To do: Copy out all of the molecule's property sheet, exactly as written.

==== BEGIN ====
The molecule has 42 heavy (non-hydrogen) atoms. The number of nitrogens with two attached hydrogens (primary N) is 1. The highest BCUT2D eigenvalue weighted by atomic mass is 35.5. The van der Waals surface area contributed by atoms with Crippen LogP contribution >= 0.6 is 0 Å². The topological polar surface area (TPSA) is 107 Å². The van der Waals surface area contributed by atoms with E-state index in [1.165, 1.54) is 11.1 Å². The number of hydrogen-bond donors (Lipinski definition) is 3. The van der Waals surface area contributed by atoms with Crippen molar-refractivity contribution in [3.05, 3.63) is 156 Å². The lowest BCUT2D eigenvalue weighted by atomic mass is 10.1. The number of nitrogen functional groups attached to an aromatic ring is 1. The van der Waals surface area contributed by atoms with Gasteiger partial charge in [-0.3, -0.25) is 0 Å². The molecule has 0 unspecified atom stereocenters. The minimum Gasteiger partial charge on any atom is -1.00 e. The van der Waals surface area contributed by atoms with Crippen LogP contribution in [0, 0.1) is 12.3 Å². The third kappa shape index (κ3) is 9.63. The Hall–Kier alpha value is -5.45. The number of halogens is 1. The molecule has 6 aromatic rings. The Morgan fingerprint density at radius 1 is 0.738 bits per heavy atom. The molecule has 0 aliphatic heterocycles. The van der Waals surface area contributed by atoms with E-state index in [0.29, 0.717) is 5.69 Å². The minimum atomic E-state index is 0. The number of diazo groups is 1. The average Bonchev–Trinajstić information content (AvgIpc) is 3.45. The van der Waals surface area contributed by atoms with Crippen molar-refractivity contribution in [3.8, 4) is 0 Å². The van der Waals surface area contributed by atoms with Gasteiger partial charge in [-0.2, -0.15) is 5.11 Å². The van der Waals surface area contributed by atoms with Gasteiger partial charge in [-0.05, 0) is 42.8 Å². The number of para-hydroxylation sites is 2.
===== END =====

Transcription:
The molecule has 42 heavy (non-hydrogen) atoms. The number of nitrogens with two attached hydrogens (primary N) is 1. The highest BCUT2D eigenvalue weighted by atomic mass is 35.5. The van der Waals surface area contributed by atoms with Crippen LogP contribution >= 0.6 is 0 Å². The topological polar surface area (TPSA) is 107 Å². The van der Waals surface area contributed by atoms with E-state index in [1.165, 1.54) is 11.1 Å². The number of hydrogen-bond donors (Lipinski definition) is 3. The van der Waals surface area contributed by atoms with Crippen molar-refractivity contribution in [3.05, 3.63) is 156 Å². The lowest BCUT2D eigenvalue weighted by atomic mass is 10.1. The number of nitrogen functional groups attached to an aromatic ring is 1. The van der Waals surface area contributed by atoms with Gasteiger partial charge in [-0.3, -0.25) is 0 Å². The molecule has 0 unspecified atom stereocenters. The minimum Gasteiger partial charge on any atom is -1.00 e. The van der Waals surface area contributed by atoms with Crippen LogP contribution in [0, 0.1) is 12.3 Å². The third kappa shape index (κ3) is 9.63. The Hall–Kier alpha value is -5.45. The number of halogens is 1. The molecule has 6 aromatic rings. The Morgan fingerprint density at radius 1 is 0.738 bits per heavy atom. The molecule has 0 aliphatic heterocycles. The van der Waals surface area contributed by atoms with E-state index in [0.29, 0.717) is 5.69 Å². The minimum atomic E-state index is 0. The number of diazo groups is 1. The average Bonchev–Trinajstić information content (AvgIpc) is 3.45. The van der Waals surface area contributed by atoms with Crippen molar-refractivity contribution in [3.8, 4) is 0 Å². The van der Waals surface area contributed by atoms with Gasteiger partial charge in [-0.2, -0.15) is 5.11 Å². The van der Waals surface area contributed by atoms with Gasteiger partial charge in [-0.05, 0) is 42.8 Å². The number of para-hydroxylation sites is 2.